By Staff

2033 DiPiazza Drive, Cottage Grove, Wisconsin 53527

Last September I loaded up three gas engines in my truck and
trailer and proceeded to a gas station to gas up. While I was
putting gas in, a man walked up to me wondering what I had in the
back of my truck. So I explained what they were and how one comes
about getting an engine- the long distance phone calls, the letters
and the sometimes many miles one puts on to get that
‘prize’ engine. I also told of the countless hours that go
into restoration.

Then I told him how we were heading up to the conservation club
get-together at Oshkosh, Wisconsin. He asked me how much I got paid
for displaying the engines and I explained that we were not paid!
It was just that a good friend of ours, Russell Ginnow, (Tired Iron
Russ) asked us if we would bring up a couple engines and enjoy the

The man at the gas station could not understand why someone
would go through all the trouble of buying, restoring and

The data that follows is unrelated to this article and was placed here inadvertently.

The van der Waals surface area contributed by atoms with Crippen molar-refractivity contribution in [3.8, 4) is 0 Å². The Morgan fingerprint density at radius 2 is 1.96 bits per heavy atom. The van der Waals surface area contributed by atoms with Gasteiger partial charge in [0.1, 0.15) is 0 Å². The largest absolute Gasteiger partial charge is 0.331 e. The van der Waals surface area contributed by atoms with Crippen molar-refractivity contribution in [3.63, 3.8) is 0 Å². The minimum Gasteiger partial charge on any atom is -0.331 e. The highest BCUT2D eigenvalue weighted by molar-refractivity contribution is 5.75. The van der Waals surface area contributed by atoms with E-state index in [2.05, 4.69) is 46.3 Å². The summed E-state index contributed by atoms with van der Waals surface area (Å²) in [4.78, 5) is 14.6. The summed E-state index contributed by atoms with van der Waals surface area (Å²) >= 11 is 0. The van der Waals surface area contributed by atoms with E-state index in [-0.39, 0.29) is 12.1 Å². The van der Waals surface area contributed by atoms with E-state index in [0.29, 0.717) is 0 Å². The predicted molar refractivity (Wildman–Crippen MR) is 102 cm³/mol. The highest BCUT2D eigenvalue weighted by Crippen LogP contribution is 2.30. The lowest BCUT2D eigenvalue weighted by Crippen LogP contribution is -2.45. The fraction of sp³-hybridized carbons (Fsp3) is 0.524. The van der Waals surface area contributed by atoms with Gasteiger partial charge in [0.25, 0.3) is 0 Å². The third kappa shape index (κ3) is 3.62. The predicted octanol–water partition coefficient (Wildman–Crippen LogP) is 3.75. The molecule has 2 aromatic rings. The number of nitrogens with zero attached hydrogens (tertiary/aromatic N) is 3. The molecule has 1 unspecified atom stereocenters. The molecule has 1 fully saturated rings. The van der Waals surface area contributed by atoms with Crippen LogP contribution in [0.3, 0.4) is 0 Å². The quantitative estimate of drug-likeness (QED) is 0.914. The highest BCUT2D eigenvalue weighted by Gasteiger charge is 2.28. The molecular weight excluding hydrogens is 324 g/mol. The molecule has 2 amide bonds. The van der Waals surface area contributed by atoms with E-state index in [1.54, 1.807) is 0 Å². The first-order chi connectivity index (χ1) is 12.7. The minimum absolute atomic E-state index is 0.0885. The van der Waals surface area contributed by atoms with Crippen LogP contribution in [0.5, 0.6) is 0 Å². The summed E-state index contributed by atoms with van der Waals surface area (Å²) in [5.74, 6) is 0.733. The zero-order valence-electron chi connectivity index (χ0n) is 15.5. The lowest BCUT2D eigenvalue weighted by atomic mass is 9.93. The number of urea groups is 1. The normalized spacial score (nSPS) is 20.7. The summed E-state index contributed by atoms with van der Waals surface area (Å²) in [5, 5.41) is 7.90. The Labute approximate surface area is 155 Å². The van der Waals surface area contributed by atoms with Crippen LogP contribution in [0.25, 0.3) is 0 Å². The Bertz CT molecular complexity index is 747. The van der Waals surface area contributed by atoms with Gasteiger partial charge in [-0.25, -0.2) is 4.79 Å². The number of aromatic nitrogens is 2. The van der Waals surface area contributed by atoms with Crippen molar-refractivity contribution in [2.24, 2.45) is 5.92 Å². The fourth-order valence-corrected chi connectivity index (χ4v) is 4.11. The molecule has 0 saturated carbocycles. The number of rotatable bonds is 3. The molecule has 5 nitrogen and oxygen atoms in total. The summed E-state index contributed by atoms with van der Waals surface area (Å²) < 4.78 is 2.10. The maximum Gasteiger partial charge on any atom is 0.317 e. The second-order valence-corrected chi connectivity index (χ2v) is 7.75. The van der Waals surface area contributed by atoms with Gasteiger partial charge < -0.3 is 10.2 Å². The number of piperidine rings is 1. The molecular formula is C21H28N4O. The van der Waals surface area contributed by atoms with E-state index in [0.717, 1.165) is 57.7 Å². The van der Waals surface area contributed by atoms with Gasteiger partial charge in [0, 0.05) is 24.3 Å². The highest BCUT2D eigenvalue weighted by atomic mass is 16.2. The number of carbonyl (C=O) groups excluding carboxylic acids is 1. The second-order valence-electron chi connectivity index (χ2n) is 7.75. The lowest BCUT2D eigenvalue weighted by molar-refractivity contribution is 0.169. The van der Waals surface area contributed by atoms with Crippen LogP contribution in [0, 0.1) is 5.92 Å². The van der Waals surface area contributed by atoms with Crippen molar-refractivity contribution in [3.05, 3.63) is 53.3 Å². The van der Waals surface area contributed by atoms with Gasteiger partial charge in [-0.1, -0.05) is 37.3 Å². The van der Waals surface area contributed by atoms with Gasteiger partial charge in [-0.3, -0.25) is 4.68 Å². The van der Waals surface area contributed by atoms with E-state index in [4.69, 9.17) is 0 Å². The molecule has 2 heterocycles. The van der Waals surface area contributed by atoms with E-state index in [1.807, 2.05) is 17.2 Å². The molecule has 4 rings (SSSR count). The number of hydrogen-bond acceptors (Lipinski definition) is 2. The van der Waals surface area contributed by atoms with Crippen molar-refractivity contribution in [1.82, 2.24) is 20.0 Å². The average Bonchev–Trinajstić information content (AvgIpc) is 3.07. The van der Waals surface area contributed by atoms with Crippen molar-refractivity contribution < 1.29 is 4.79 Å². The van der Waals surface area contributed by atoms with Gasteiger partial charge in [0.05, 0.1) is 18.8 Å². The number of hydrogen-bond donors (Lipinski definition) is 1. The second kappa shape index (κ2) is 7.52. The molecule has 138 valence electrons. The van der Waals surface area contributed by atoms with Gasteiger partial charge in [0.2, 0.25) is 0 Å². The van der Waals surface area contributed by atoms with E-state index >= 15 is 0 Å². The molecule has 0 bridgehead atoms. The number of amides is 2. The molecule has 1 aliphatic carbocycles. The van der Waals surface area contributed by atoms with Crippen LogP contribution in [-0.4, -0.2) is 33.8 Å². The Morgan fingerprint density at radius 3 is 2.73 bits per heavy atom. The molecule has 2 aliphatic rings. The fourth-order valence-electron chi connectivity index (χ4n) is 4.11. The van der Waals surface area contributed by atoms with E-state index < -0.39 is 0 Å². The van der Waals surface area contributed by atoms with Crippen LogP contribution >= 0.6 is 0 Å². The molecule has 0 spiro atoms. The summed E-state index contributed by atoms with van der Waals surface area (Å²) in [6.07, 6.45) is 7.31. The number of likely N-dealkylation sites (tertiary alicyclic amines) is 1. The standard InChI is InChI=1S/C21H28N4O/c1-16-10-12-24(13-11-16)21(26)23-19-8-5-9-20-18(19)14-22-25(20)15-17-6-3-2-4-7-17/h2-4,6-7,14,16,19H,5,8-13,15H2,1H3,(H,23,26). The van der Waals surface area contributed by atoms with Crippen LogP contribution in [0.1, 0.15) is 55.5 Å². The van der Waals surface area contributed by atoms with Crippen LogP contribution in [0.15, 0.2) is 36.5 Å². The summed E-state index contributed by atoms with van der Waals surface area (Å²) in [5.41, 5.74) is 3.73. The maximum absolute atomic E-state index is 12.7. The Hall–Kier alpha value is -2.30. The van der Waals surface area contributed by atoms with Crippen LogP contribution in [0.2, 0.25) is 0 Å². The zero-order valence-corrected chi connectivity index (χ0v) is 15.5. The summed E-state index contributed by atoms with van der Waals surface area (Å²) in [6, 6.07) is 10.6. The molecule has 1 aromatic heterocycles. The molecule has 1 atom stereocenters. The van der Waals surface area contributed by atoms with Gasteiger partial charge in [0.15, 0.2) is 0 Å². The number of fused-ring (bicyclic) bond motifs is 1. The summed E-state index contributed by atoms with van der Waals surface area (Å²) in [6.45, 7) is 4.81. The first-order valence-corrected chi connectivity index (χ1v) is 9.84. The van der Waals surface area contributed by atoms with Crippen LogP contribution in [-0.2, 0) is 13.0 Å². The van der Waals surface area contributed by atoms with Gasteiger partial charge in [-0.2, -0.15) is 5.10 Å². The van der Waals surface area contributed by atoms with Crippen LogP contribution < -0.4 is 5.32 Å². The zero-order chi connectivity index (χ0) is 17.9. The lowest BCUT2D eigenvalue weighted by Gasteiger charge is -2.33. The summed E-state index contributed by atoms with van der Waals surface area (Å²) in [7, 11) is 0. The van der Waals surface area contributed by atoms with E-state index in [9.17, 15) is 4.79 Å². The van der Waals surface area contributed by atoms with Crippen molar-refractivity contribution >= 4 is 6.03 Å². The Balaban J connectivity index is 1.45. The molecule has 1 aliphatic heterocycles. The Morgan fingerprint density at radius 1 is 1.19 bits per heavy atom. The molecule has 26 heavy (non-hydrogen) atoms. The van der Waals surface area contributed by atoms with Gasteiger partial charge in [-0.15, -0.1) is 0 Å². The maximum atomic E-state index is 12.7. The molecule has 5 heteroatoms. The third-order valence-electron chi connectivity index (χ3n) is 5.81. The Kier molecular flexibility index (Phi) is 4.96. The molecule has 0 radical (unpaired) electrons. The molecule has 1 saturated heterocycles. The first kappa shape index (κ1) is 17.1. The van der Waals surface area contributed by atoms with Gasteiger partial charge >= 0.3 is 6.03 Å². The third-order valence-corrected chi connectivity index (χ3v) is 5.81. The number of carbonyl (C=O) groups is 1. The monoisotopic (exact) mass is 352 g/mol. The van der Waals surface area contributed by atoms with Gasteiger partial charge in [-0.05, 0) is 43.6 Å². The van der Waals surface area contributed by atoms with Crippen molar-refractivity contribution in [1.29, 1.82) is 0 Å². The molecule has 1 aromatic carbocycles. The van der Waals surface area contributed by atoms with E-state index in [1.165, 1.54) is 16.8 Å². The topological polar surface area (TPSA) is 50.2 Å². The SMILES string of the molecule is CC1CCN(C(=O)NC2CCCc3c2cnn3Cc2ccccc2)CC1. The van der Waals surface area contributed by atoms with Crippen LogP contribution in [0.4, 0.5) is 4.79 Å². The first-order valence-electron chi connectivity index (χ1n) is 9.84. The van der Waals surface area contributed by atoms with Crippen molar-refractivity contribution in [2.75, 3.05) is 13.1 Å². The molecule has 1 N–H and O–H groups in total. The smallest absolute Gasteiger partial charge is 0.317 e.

displaying gas engines for nothing. I said that listening to that
old one-lunger giving that first pop after being restored and
meeting the people and friends at the shows was reward enough!
We’ve met people from North and South Dakota, Minnesota,
Michigan, Wisconsin, Illinois, Indiana, Ohio, Pennsylvania,
Connecticut, New York, Iowa, North Carolina and Florida. Just by
displaying at shows and meeting people from all the different
states, we discovered we have two things in common-gas engines and
fun. ‘Tired Iron Russ’ as the back of his shirt reads, was
one of these friends we met at a show.

One could enjoy his many hours of stories about engines. How he
worked on them when he was a kid or how he found a lead on an
engine or even how he would make parts from scratch to make that
engine run again-all proved interesting.

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Preserving the History of Internal Combustion Engines